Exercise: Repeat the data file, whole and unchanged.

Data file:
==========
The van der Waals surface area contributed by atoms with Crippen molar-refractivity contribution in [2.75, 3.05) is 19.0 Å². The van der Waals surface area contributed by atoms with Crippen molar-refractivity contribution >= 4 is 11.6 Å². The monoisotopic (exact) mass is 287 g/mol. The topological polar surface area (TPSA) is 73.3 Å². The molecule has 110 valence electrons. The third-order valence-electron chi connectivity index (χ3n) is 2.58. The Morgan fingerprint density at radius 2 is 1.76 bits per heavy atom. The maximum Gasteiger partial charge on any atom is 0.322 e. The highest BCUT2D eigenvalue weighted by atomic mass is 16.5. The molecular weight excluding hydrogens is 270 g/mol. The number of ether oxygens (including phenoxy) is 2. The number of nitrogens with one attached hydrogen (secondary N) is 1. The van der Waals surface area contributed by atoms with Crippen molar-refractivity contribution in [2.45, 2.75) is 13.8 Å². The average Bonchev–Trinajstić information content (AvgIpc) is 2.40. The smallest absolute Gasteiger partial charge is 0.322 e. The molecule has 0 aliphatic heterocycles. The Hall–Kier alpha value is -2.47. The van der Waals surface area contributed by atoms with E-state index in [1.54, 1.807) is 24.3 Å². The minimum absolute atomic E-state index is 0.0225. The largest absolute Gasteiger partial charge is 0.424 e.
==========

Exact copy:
The van der Waals surface area contributed by atoms with Crippen molar-refractivity contribution in [2.75, 3.05) is 19.0 Å². The van der Waals surface area contributed by atoms with Crippen molar-refractivity contribution >= 4 is 11.6 Å². The monoisotopic (exact) mass is 287 g/mol. The topological polar surface area (TPSA) is 73.3 Å². The molecule has 110 valence electrons. The third-order valence-electron chi connectivity index (χ3n) is 2.58. The Morgan fingerprint density at radius 2 is 1.76 bits per heavy atom. The maximum Gasteiger partial charge on any atom is 0.322 e. The highest BCUT2D eigenvalue weighted by atomic mass is 16.5. The molecular weight excluding hydrogens is 270 g/mol. The number of ether oxygens (including phenoxy) is 2. The number of nitrogens with one attached hydrogen (secondary N) is 1. The van der Waals surface area contributed by atoms with Crippen molar-refractivity contribution in [2.45, 2.75) is 13.8 Å². The average Bonchev–Trinajstić information content (AvgIpc) is 2.40. The smallest absolute Gasteiger partial charge is 0.322 e. The molecule has 0 aliphatic heterocycles. The Hall–Kier alpha value is -2.47. The van der Waals surface area contributed by atoms with E-state index in [1.54, 1.807) is 24.3 Å². The minimum absolute atomic E-state index is 0.0225. The largest absolute Gasteiger partial charge is 0.424 e.